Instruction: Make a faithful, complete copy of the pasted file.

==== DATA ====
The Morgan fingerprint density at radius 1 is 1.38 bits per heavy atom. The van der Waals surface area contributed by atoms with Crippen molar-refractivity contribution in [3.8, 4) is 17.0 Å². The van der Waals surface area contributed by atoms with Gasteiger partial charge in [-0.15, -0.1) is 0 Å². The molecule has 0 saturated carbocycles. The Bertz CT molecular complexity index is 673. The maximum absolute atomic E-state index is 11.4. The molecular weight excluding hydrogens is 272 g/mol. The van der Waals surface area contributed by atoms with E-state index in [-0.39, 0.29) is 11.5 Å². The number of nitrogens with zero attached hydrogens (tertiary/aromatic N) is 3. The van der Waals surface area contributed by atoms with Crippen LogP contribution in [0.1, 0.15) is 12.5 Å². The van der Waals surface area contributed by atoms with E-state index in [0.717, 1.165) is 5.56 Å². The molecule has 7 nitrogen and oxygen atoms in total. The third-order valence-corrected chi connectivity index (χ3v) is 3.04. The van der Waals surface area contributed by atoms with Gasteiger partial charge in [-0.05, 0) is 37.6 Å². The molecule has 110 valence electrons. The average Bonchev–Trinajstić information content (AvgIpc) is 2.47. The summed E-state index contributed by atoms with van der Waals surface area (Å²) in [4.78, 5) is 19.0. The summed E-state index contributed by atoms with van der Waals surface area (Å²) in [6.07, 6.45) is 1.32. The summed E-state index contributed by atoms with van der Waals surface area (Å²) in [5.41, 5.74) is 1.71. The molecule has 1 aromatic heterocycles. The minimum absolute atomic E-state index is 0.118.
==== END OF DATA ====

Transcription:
The Morgan fingerprint density at radius 1 is 1.38 bits per heavy atom. The van der Waals surface area contributed by atoms with Crippen molar-refractivity contribution in [3.8, 4) is 17.0 Å². The van der Waals surface area contributed by atoms with Gasteiger partial charge in [-0.15, -0.1) is 0 Å². The molecule has 0 saturated carbocycles. The Bertz CT molecular complexity index is 673. The maximum absolute atomic E-state index is 11.4. The molecular weight excluding hydrogens is 272 g/mol. The van der Waals surface area contributed by atoms with E-state index in [-0.39, 0.29) is 11.5 Å². The number of nitrogens with zero attached hydrogens (tertiary/aromatic N) is 3. The van der Waals surface area contributed by atoms with Crippen LogP contribution in [0.1, 0.15) is 12.5 Å². The van der Waals surface area contributed by atoms with E-state index in [0.717, 1.165) is 5.56 Å². The molecule has 7 nitrogen and oxygen atoms in total. The third-order valence-corrected chi connectivity index (χ3v) is 3.04. The van der Waals surface area contributed by atoms with Gasteiger partial charge in [-0.05, 0) is 37.6 Å². The molecule has 110 valence electrons. The average Bonchev–Trinajstić information content (AvgIpc) is 2.47. The summed E-state index contributed by atoms with van der Waals surface area (Å²) in [4.78, 5) is 19.0. The summed E-state index contributed by atoms with van der Waals surface area (Å²) in [6.07, 6.45) is 1.32. The summed E-state index contributed by atoms with van der Waals surface area (Å²) in [5.41, 5.74) is 1.71. The molecule has 1 aromatic heterocycles. The minimum absolute atomic E-state index is 0.118.